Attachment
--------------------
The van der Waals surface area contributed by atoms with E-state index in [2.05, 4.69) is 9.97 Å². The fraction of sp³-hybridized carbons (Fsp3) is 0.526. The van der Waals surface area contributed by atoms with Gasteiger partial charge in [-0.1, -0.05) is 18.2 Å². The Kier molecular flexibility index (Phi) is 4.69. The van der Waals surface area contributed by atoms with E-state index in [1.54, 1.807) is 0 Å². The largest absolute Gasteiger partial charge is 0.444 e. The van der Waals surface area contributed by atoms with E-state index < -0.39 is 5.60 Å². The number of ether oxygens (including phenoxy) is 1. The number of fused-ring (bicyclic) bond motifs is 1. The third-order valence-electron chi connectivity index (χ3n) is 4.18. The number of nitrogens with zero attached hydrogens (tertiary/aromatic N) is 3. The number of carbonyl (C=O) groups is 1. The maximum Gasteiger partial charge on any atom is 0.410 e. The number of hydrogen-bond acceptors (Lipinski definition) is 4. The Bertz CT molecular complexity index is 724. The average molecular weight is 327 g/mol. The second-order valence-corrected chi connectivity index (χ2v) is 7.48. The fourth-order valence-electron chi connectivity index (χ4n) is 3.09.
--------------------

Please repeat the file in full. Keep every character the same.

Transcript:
The van der Waals surface area contributed by atoms with E-state index in [2.05, 4.69) is 9.97 Å². The fraction of sp³-hybridized carbons (Fsp3) is 0.526. The van der Waals surface area contributed by atoms with Gasteiger partial charge in [-0.1, -0.05) is 18.2 Å². The Kier molecular flexibility index (Phi) is 4.69. The van der Waals surface area contributed by atoms with E-state index in [1.54, 1.807) is 0 Å². The largest absolute Gasteiger partial charge is 0.444 e. The van der Waals surface area contributed by atoms with E-state index < -0.39 is 5.60 Å². The number of ether oxygens (including phenoxy) is 1. The number of fused-ring (bicyclic) bond motifs is 1. The third-order valence-electron chi connectivity index (χ3n) is 4.18. The number of nitrogens with zero attached hydrogens (tertiary/aromatic N) is 3. The number of carbonyl (C=O) groups is 1. The maximum Gasteiger partial charge on any atom is 0.410 e. The number of hydrogen-bond acceptors (Lipinski definition) is 4. The Bertz CT molecular complexity index is 724. The average molecular weight is 327 g/mol. The second-order valence-corrected chi connectivity index (χ2v) is 7.48. The fourth-order valence-electron chi connectivity index (χ4n) is 3.09.